“The Princess Spy: The True Story of World War II Spy Aline Griffith, Countess of Romanones” by Larry Loftis (Simon & Schuster)

“The Princess Spy: The True Story of World War II Spy Aline Griffith, Countess of Romanones” by Larry Loftis; Atria Books (384 pages, $25.49)

First, she was a small-town girl turned Manhattan model, sporting the latest Hattie Carnegie designs. Later, she was the Countess of Romanones, a royal jet-setter who partied with Audrey Hepburn and Jackie Kennedy.

And in between? A secret agent for the U.S. government, spying on Nazis in Franco’s Spain and Communists in Cold War Europe while fending off the advances of German spies and lovesick matadors.

Any one of Griffith’s three lives could have made a book. Perhaps that’s why, in her spare time, she wrote several memoirs.

But spies, writes Larry Loftis, are “skilled at creating an alternate reality.” So his “The Princess Spy” peers behind Griffith’s years of cover stories to reveal the truth.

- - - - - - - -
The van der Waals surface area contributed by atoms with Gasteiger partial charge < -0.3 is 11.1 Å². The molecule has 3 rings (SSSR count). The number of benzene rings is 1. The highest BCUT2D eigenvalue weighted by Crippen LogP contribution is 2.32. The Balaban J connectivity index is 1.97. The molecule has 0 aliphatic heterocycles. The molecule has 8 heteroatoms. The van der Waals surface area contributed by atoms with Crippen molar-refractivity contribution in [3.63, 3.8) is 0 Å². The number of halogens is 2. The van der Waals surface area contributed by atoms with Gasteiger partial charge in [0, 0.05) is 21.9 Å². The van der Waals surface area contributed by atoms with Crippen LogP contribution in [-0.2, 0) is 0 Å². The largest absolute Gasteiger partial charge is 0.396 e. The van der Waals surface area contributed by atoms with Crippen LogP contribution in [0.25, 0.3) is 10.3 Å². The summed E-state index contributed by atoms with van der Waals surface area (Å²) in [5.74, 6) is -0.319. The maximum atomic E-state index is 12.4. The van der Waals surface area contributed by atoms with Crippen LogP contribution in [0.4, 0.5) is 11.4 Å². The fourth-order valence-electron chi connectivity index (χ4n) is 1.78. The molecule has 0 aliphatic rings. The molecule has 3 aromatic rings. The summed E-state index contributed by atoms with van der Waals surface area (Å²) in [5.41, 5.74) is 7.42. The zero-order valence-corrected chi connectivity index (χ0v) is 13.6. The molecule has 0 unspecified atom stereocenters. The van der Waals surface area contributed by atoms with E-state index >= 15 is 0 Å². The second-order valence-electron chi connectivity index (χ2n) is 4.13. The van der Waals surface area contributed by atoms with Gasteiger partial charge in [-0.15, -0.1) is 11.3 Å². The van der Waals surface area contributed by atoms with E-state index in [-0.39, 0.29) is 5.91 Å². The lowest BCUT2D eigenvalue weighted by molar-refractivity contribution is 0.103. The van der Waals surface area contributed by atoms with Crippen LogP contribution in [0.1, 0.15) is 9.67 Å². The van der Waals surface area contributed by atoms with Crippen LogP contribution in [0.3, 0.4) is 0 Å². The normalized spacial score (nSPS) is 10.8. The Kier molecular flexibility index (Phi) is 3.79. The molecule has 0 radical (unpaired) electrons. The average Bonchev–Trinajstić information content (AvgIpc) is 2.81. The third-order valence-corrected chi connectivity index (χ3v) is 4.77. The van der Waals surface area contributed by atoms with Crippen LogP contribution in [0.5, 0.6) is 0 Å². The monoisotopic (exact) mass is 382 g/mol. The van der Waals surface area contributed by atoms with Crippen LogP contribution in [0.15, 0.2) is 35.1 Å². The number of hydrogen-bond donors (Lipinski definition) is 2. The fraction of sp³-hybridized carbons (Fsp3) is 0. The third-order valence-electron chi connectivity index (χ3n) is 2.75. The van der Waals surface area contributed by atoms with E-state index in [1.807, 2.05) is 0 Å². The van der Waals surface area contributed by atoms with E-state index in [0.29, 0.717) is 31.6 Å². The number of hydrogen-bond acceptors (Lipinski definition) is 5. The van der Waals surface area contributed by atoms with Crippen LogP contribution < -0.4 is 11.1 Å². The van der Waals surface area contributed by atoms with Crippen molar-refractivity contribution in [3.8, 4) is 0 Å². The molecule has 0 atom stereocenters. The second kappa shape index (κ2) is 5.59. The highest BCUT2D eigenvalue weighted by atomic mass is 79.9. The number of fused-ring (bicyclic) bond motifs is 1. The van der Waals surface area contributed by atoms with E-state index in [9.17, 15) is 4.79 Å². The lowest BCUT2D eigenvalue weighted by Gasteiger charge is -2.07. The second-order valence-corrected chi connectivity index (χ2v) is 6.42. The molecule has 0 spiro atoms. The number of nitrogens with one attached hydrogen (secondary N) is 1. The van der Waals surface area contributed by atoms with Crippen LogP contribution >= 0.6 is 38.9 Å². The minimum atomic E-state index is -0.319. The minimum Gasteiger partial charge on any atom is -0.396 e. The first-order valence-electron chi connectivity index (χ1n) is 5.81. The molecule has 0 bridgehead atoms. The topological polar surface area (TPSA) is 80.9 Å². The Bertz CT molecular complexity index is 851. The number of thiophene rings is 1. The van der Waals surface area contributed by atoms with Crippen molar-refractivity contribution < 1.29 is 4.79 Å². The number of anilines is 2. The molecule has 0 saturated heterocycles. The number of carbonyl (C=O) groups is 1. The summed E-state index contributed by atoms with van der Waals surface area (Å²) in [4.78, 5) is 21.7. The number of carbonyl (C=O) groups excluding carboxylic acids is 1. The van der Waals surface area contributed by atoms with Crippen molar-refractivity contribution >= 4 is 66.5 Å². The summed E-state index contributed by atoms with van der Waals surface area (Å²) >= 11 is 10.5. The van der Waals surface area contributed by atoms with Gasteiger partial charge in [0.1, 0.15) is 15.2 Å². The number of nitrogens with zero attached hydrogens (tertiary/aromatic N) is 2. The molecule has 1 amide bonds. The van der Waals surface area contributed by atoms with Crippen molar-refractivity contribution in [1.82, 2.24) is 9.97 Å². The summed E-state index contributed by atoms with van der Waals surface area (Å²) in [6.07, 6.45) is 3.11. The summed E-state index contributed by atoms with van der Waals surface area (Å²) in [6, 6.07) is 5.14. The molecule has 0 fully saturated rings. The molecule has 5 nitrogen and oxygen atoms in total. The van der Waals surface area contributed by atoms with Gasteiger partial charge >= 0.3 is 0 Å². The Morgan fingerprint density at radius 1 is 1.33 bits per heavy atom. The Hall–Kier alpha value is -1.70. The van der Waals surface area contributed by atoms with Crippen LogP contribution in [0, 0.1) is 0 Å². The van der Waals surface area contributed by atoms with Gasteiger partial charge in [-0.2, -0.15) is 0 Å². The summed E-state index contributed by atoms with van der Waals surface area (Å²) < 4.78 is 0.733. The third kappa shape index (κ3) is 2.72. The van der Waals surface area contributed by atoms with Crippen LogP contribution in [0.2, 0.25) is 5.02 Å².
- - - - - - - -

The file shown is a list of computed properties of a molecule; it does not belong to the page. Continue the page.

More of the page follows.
Which, in her case, was as exciting as any spy novel.

Born in Pearl River, New York, in 1923, Griffith grew up comfortably middle class, attending the College of Mount St. Vincent before moving to Manhattan. Slim and attractive, she was soon a busy model.

Then came Pearl Harbor. Her kid brothers immediately enlisted. Griffith began to feel unpatriotic just modeling clothes. A year passed. She only grew more impatient.

When a stranger at a dinner party asked if she were planning to become a famous model, she snapped, “Not if I can help it. I want to get into the war — overseas.”

He stared for a moment, then began questioning her. Was she married? No. Did she speak any foreign languages? Yes, French and Spanish.

“There’s a slight possibility I can help,” he said. “If you should happen to hear from a Mr. Tomlinson, you’ll know.”

Griffith forgot about it. Then, a month later, her phone rang.

“This is Mr. Tomlinson,” the voice said. “Be in the Biltmore lobby at 6 o’clock. A man with a white carnation in his lapel will be looking for you. Don’t mention this meeting to anyone.”

When Griffith arrived, the man with the white carnation told her he might have a government job for her. He passed her a slip of paper with a Washington address and told her to pack a suitcase — but first strip any identifying labels from her clothes.

Her cloak-and-dagger days had begun.